Children’s Playgrounds

Part of the debate – in Westminster Hall at 11:00 am on 21st March 2018.

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Photo of Chris Leslie Chris Leslie Labour/Co-operative, Nottingham East 11:00 am, 21st March 2018

I think that is absolutely vital. A lot of local authorities and councillors care about these issues and do exactly that. We gain from having open spaces for free-style play, but having structure in playground provision costs money, and we need to think about investing in such facilities.

If I were to ask for a sum of money from the Department, I would urge the Minister to think about what a mere £100 million could achieve. It would deliver 1,600 playgrounds and play spaces. That is the sort of level we are talking about to counter the downward trend in the statistics I mentioned earlier.

Secondly, children’s voices should be better represented as policies are developed. The parks and green spaces sector has not had a dedicated national voice or leadership in Government since the Commission for Architecture and the Built Environment was merged with the Design Council back in 2011, and the closure of the charity GreenSpace in 2013 was a great loss. The lack of a dedicated national leadership agency on this issue is holding back the development of children’s playgrounds, parks and open spaces. The Department set up the parks action group, but it does not focus specifically on children and the importance of play. I ask the Minister to think about how we can increase the representation of this issue in that forum.

The other day, the Minister and the Secretary of State launched the integrated communities strategy, which relates to how we can help communities to come together. We talked earlier about the social cohesion gains that could come from that. Although the “Integrated Communities Strategy” Green Paper mentioned bringing neighbourhoods together, it could have focused much more on play. I ask the Minister for parks to think about adding play to his portfolio to address the real threats that exists. Taking action to open up the mental and physical health benefits of outdoor play to the widest possible range of children from all backgrounds will make a real difference.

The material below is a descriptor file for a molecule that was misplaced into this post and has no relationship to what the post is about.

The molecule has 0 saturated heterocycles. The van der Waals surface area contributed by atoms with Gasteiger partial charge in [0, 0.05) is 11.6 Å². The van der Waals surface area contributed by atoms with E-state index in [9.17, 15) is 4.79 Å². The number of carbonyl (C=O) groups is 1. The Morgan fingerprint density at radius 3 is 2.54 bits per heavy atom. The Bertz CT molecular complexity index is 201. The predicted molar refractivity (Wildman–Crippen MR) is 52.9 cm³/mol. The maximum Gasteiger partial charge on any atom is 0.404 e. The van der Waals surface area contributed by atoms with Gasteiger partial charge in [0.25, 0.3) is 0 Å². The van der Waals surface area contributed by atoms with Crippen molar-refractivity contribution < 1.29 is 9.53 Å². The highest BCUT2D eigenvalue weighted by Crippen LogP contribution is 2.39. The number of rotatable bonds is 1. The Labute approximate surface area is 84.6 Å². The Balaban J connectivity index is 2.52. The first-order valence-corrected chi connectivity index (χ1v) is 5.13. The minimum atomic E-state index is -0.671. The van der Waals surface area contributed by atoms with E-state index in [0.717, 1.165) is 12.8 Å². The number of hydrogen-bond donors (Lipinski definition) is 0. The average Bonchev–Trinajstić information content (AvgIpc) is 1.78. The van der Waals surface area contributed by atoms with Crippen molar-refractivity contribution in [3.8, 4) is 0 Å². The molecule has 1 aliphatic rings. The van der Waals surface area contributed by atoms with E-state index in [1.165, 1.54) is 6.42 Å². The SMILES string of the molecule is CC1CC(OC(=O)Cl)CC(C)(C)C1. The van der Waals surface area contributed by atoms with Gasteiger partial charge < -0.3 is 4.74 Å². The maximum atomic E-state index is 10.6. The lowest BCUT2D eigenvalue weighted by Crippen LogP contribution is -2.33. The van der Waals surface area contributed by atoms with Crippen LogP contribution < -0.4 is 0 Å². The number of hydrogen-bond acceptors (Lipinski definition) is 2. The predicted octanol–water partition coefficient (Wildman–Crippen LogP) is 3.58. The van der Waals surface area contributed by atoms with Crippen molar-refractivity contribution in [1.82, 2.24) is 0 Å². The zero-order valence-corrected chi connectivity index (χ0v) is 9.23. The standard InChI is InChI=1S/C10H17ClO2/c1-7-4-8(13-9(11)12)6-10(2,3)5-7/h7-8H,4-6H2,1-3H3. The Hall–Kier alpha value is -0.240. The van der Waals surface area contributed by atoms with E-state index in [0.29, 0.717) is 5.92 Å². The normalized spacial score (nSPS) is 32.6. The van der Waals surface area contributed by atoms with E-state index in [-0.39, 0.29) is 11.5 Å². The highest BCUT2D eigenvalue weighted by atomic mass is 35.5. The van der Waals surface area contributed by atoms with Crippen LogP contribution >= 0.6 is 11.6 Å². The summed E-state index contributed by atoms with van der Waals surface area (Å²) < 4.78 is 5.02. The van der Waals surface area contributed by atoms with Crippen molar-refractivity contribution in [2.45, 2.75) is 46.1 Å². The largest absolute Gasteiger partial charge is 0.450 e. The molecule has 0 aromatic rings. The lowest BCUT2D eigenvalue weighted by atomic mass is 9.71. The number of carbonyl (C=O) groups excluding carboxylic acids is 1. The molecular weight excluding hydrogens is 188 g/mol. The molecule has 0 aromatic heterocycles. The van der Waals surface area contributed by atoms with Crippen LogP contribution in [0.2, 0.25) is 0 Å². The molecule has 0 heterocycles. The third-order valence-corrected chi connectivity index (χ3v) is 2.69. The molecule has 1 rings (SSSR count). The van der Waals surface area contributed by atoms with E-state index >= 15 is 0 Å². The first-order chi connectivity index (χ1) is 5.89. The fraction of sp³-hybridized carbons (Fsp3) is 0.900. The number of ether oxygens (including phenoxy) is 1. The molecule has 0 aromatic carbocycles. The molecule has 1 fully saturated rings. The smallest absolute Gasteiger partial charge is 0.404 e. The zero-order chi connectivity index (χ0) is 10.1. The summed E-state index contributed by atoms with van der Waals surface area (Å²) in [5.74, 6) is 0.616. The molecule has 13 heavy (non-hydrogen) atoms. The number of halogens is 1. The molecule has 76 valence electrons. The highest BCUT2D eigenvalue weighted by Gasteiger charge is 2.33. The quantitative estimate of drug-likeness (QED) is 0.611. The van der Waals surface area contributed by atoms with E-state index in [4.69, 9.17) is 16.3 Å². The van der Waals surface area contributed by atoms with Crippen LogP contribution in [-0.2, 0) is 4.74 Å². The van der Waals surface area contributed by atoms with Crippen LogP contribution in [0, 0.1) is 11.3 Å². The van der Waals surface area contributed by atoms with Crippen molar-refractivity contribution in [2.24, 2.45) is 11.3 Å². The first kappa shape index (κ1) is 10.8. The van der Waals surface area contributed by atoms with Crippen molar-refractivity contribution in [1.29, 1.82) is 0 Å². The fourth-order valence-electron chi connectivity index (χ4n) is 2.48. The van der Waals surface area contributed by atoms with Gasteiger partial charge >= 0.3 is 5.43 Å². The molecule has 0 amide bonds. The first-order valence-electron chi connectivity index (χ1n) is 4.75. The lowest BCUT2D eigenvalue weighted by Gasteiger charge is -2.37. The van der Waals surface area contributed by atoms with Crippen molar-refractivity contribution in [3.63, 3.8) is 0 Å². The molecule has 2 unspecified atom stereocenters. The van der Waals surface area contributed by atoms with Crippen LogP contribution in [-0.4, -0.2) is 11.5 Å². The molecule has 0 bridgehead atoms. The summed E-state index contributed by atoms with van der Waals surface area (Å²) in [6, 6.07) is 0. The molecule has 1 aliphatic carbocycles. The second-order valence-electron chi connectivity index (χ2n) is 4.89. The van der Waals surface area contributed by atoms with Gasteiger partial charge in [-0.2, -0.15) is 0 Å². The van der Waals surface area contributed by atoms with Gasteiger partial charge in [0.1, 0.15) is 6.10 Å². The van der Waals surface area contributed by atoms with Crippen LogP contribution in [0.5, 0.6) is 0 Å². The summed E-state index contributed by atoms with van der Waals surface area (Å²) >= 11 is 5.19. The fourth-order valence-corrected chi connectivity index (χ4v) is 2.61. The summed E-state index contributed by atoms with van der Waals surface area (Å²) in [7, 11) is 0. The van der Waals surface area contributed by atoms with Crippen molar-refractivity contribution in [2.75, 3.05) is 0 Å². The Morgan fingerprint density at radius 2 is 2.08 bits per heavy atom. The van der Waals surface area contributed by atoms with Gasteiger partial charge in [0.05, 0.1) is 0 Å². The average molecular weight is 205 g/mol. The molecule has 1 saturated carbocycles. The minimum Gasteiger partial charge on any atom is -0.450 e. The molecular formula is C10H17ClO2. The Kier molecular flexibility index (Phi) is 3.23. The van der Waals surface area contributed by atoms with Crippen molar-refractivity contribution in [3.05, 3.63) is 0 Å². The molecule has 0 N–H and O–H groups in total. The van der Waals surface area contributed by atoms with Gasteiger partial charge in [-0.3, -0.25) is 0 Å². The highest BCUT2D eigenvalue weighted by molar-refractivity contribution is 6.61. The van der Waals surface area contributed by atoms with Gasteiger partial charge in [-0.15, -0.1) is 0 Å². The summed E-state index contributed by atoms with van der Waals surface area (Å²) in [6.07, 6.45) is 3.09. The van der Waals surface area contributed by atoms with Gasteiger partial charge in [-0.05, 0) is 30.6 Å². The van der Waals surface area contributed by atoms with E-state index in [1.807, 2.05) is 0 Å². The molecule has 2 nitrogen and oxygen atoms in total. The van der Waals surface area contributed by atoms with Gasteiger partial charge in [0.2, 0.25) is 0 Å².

Thirdly, I ask the Minister to help us get more allies for the play sector. That is similar to my second ask of the Government. The Heritage Lottery Fund recently removed its “Parks for People” programme. It is one of the greatest ironies that, after the financial crisis, the lottery provided some of the most stable funding for community development, and we have relied on it for the past decade. That was the only dedicated parks restoration fund, and without it there is less opportunity to bid for grants.

Fourthly, I want to ask the Minister about the evidence and research he will need to arm him in his discussions with the rest of Government, with his Secretary of State and around the Cabinet table. We need to prove that every pound spent on children’s playgrounds will lead to great returns. Next month, the charity Fields in Trust will publish a report that shows that the value that lower socioeconomic groups place on parks and green spaces is higher than the national average. A reduction in the quantity and quality of those spaces may disproportionately affect those who need them most. This is not just about money. We need to gather that evidence together. The alarming statistics in the Association of Play Industries’ report, which I mentioned earlier, combined with the continued increase in child obesity, lead me to ask whether we can commission a deeper and more thorough report into the state of play facilities and open spaces across the entire United Kingdom. Research with a particular emphasis on the prevalence of obesity and other health issues in certain geographical areas will allow us to examine the correlations and help us to make more appropriate decisions about play policy.

I believe there is a strong correlation between higher instances of obesity and mental health issues in childhood, and the deprivation experienced by areas where free-play opportunities are limited or lacking. That is a significant challenge for public policy makers. A well-maintained and loved community play and recreation area fosters social cohesion, as hon. Members said, encourages children to be active and lifts the spirit and mood of the whole community. I hope the Minister agrees and helps to drive forward a renaissance in children’s play across the country.